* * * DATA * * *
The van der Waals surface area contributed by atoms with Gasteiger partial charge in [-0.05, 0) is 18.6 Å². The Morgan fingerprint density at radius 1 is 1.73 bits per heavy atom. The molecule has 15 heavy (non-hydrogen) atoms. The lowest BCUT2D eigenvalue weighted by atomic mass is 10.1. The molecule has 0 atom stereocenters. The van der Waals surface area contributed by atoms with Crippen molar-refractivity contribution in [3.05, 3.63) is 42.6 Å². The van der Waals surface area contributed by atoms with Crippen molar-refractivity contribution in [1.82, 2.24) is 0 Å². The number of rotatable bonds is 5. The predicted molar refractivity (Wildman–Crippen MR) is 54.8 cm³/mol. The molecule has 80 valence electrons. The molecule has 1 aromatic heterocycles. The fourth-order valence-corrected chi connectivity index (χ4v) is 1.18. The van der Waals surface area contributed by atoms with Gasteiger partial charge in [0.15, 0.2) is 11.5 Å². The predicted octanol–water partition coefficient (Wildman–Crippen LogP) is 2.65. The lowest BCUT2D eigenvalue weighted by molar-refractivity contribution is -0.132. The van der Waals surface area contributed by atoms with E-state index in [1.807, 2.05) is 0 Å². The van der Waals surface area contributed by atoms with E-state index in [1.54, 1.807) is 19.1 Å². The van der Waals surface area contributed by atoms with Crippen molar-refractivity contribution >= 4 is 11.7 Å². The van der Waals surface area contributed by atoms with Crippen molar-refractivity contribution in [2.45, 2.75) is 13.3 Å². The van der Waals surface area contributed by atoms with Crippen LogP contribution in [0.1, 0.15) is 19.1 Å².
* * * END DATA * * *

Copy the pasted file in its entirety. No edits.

The van der Waals surface area contributed by atoms with Gasteiger partial charge in [-0.05, 0) is 18.6 Å². The Morgan fingerprint density at radius 1 is 1.73 bits per heavy atom. The molecule has 15 heavy (non-hydrogen) atoms. The lowest BCUT2D eigenvalue weighted by atomic mass is 10.1. The molecule has 0 atom stereocenters. The van der Waals surface area contributed by atoms with Crippen molar-refractivity contribution in [3.05, 3.63) is 42.6 Å². The van der Waals surface area contributed by atoms with Crippen molar-refractivity contribution in [1.82, 2.24) is 0 Å². The number of rotatable bonds is 5. The predicted molar refractivity (Wildman–Crippen MR) is 54.8 cm³/mol. The molecule has 80 valence electrons. The molecule has 1 aromatic heterocycles. The fourth-order valence-corrected chi connectivity index (χ4v) is 1.18. The van der Waals surface area contributed by atoms with Gasteiger partial charge in [0.15, 0.2) is 11.5 Å². The predicted octanol–water partition coefficient (Wildman–Crippen LogP) is 2.65. The lowest BCUT2D eigenvalue weighted by molar-refractivity contribution is -0.132. The van der Waals surface area contributed by atoms with E-state index in [1.807, 2.05) is 0 Å². The van der Waals surface area contributed by atoms with E-state index in [1.54, 1.807) is 19.1 Å². The van der Waals surface area contributed by atoms with Crippen molar-refractivity contribution >= 4 is 11.7 Å². The van der Waals surface area contributed by atoms with Crippen molar-refractivity contribution in [2.45, 2.75) is 13.3 Å². The van der Waals surface area contributed by atoms with Crippen LogP contribution in [0.1, 0.15) is 19.1 Å².